As a beginning investor you may feel that you have to be in the market all the time, and feel uncomfortable having your trading capital in cash. However, the fact is that this is often the most sensible place to be. Jessie Livermore, the legendary investor from the early 20th century, said, “It never was my thinking that made the big money for me. It always was my sitting.” So remember patience is a trading virtue - if there’s nothing suitable to do, do nothing!
4. Ignoring stops
Whilst researching this article, I went back to my earliest trading journals to see the most frequent mistakes I made. There was one clear ‘loser’ which cropped up again and again, usually accompanied by capitalized exhortations to myself to ‘ STOP DOING THIS’, and that was ignoring stop losses. If you are a beginning investor, I would be surprised if this is not also a frequent sin for you. The reason it’s so difficult to act on the stop, and sell the stock, is that selling crystallizes the loss and proves you ‘wrong’ – you hope that if you hang on a bit longer the stock may recover. If you do this, you are breaking the cardinal rule of trading, to ‘cut your losses and let your profits run.’ When you can take a loss with the same emotion as taking a profit, you can feel you have made great strides in your learning curve as a trader.
5. Emotion-driven trading
To trade well, you need to be able to concentrate and focus. This means that if, for instance, you’re feeling unwell, or have just had a big argument with your partner, it may be a good idea to put trading on hold for the day. It’s commonly acknowledged that stock trading is driven by two dominant emotions, fear and greed, but there are many other undesirable emotions that may come into play. We’ve already discussed boredom, which may cause you to overtrade. Anger after a trade goes against you may cause you to seek revenge. Pride after a series of wins may convince you to risk more than normal. None of these emotions is helpful to your trading. Be like Star Trek’s character Spock – his imperturbable Vulcan attitude will serve you well!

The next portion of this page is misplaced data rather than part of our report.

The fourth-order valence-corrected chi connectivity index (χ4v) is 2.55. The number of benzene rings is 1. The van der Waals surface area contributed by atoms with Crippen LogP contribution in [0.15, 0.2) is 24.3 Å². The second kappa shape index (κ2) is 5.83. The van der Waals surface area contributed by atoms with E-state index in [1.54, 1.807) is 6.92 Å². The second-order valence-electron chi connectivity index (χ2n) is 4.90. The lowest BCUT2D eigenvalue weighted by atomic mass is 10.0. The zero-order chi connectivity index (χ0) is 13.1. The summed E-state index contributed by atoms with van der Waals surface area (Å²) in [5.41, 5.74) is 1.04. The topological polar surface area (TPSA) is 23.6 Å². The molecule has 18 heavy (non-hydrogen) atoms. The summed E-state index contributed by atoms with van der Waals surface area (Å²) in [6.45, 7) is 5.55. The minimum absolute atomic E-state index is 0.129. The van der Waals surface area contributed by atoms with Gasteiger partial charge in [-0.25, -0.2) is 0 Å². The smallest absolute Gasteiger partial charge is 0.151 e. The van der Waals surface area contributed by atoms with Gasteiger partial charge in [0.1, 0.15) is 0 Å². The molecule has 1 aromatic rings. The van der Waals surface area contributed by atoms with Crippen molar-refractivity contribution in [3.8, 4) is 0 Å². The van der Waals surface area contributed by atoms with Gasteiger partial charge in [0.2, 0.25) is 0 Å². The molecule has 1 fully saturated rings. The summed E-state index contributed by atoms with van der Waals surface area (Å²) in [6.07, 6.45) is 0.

6. Strategy pinball
Are you still searching for the Holy Grail? Beginning investors tend to believe that there is a secret to profitable trading, and if they can just find that secret the money will roll in. So they try System A, until it produces three or four losses in a row, then they switch to System B, until the same thing happens again. It’s rather like switching checkout lanes at the supermarket – whichever one you pick, the other one always seems to perform better! When you find a system that feels right to you, and that you have back-tested through similar market conditions to confirm that it has an edge, don’t be too quick to abandon it. Realize that losses are just a normal part of trading, and not a reason by themselves to abandon a system.
7. Value judgments
Beginning investors tend to attach a value to a stock, sometimes in reference to a recent high or low, but often by referring to their purchase price. If the price of one of your stocks falls, do you now think that it’s ‘cheap’? If a stock you’re considering buying goes up by 5%, has it become ‘too expensive’ for you? The only relevant measure of value is the price – this is what the market thinks the stock is worth. Thinking the market is ‘wrong’ can lead to some expensive mistakes – the market can stay irrational longer than you can stay solvent!
If you can eliminate these 7 deadly sins from your trading, your consistency and profitability should dramatically improve. Happy trading!
Copyright © 2011 Mick Brooks
Copyright © 2018 Mick Brooks